Monday 27 September 2010

The Makropoulos Case at the London Coliseum

I was less than completely taken with Christopher Alden's production of Janaceck's The Makropoulos Case at the London Coliseum when it was new in 2006. Alden was on hand to rehearse this first revival of the production (seen 24/09/2010) and I don't think any major changes had been made. But a different cast combined with my own familiartiy with the staging seemed to combine to form a rather stronger, positive impression.

Amanda Roocroft was astonishing as Emilia Marty. Wearing a bobbed wig and dark glasses for her first entry she was almost unrecognisable. Her E.M. was at times closer to Lulu, brightly toned, accurately sung and sexily amoral. No ageless beauty, but a chic, sexy and entirely selfish and thoughtless creation. Musically Roocroft's E.M. seemed far more accurate and controlled than Cheryl Barker (who sang the role when the production was new). The moment when she first says her real name, Elina Makropoulos, was ravishing and the closing section had real beauty and power.

As Albert Gregor, Peter Hoare looked rather non-descript but sang with power, accuracy and clarity; conveying Gregor's obsession with E.M. without sounding demented from the outset. The remaining cast were equally strong, forming a fine ensemble Andrew Shore was a bluff Kolenaty, bringing a touch of warmth to the lawyer's dry asperity. Ashley Holland's strong stage presence gave suitable gravitas to Prus, even when he was stripped down to his underwear at the opening of Act 2.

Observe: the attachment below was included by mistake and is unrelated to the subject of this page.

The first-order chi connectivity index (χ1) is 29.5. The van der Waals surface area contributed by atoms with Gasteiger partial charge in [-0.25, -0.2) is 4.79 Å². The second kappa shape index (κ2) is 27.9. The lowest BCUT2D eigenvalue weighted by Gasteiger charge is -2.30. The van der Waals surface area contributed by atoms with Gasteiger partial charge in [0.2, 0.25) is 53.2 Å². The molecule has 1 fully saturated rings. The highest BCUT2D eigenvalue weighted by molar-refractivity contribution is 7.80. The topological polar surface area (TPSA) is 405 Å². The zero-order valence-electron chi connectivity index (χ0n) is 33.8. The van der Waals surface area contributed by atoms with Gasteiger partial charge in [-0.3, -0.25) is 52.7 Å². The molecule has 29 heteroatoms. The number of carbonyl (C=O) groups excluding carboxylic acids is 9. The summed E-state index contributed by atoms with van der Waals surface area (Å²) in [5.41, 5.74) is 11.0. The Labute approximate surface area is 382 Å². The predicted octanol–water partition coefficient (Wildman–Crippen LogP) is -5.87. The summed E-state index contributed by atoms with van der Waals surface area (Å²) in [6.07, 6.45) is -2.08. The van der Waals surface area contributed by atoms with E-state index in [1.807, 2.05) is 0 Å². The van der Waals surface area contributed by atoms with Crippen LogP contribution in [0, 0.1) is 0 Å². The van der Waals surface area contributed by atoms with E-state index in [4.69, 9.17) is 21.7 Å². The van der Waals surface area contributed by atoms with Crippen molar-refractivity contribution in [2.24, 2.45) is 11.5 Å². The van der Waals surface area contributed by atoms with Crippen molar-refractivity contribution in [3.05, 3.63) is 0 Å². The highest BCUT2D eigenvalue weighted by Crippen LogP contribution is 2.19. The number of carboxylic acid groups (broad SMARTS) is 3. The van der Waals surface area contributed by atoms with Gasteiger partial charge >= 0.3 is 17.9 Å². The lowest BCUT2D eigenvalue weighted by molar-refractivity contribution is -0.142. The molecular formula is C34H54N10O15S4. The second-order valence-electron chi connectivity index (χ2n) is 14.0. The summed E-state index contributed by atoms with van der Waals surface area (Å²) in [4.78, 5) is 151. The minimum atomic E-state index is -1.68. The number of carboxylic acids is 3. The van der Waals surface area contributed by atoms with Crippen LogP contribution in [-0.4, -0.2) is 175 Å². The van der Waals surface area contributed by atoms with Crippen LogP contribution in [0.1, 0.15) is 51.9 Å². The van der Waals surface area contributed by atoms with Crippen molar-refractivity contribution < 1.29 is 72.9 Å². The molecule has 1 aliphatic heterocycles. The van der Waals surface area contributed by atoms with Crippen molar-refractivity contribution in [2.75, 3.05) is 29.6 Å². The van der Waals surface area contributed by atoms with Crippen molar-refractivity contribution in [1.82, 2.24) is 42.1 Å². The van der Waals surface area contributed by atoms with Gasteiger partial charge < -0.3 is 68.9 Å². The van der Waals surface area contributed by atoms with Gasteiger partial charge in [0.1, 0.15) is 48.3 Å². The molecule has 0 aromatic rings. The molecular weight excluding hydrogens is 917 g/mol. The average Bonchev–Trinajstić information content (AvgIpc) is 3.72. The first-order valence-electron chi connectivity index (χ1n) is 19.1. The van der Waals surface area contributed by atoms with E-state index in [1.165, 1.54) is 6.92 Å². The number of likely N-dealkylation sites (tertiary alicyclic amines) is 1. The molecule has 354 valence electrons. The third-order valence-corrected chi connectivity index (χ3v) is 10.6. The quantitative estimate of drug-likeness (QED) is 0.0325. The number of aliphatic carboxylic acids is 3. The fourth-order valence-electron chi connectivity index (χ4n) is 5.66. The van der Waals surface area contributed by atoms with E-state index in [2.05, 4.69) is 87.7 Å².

Characters like Janek (Christopher Turner), Vitek (Alasdair Elliott) and Kristina (Laura Mitchell) have only a few short moments to make their mark, but this they did. Veteran tenor Ryland Davies gave a superb cameo as the elderly Hauk-Sendorf, rembering his youthful fling with E.M.

The Makropoulos Case is a strange and wonderful opera, highly compressed (each act lasting only 30 minutes) and very conversational, until the closing scene. But with an unusal and fascinating heroine whose lovely exterior conceils a heart of ice. Roocroft and Alden created for us an E.M. who did excercise this fascination, not as a cool icy character, but one who is tantalisingly amoral and heedless of others.

This performance did begin to match the performances I witnessed in the 1970's with Catherine Wilson and Elisabeth Söderström in the title role. For me these 1970's performances remain a touchstone in this opera.

Sir Richard Armstrong was in the pit. He and the ENO orchestra gave a dashing account of the score.

It is strange the way that this opera has been relatively neglected in London in the last few decades. ENO's production was welcome when it was new and more than welcome on its return. I must confess that I still find the production too cool and expressionist but I am coming to warm to it.

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